Ogden leaders mull change to alcohol rules for certain outdoor dining areas
OGDEN — Ogden leaders are weighing a change to loosen the availability of alcohol at locales along 25th Street and elsewhere in the city, a proposal meant to aid in efforts to bolster downtown activity.
The change under consideration, to allow serving of alcohol in certain sidewalk seating areas, is sought by Table Twenty Five, a new restaurant on Historic 25th Street in Ogden. Specifically, the change, focus of a planned Oct. 19 Ogden City Council public hearing, would allow the restaurant to serve alcohol in an outdoor seating area on the wide sidewalk in front of the locale.
A sidewalk section for pedestrians abutting the Table Twenty Five storefront must be crossed to reach the outdoor seating area, which edges to the curb, the particularity requiring the ordinance change up for consideration. Current ordinance already lets restaurants serve alcohol in sidewalk patio areas that abut their storefronts.
“Not a party atmosphere at all, just a situation where diners can enjoy a glass of wine without the patio having to be connected,” said Justin Buehler, co-owner of Table Twenty Five at 195 25th St. along with wife Jaimie Beuhler. As is, the restaurant, which opened in August, can only serve food and nonalcoholic drinks in the sidewalk dining area.
Changing rules governing alcohol in Ogden can be fraught with complication. Earlier this year, the Ogden City Council passed a measure 4-3 to expand the number of drinking establishments allowable in Ogden’s Central Business District Intensive Zone, change that had been sought by some business operators dating to 2009.
The latest change proposal, though, received a 6-0 recommendation of support from the Ogden Planning Commission. When Barton Brierley, Ogden’s deputy planning manager, made a presentation to the City Council at a work session on Tuesday, it generated no questions, comments or concerns.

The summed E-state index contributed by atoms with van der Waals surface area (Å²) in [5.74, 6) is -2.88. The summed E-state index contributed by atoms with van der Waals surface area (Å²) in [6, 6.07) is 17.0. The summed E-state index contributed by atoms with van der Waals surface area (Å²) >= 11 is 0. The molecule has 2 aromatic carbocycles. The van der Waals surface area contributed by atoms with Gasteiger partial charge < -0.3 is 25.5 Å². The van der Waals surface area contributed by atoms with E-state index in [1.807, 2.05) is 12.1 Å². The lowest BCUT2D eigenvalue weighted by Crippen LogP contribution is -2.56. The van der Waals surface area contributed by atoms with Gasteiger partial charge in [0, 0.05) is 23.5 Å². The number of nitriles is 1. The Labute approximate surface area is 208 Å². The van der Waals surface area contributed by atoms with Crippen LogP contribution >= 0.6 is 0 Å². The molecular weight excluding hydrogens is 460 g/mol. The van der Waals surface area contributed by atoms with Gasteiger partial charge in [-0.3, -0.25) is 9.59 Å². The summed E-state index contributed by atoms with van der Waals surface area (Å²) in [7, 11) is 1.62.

Brierley said the general vision of planners and downtown boosters is to encourage sidewalk dining to bolster downtown activity. If the council approves the change allowing serving of alcohol in “amenity” zones, as the sidewalk strips like Table Twenty Five’s are known, he suspects more businesses would try to open up such dining areas.
“When you have that outdoor dining, it attracts other customers. It makes your downtown look lively,” he told the City Council. “It just feeds other businesses, makes others want to go there.”
Jaimie Beuhler said Table Twenty Five’s outdoor area typically fills up first on a nice day. “People love outdoor dining,” she said.
Brierley said easing of rules stemming from the COVID-19 pandemic by the Utah Department of Alcoholic Beverage Control, or DABC, allows for serving of alcohol in restaurants with sidewalk dining areas separated from their storefronts by pedestrian walkways. Local city councils, though, are the bodies that ultimately have to sign off on such change.
The aim is to give businesses more serving options, including outdoors dining, amid jitters brought on by the pandemic. DABC has extended the relaxed rules through Nov. 1, and whether the change is extended beyond that will be up to the state agency, according to Brierley.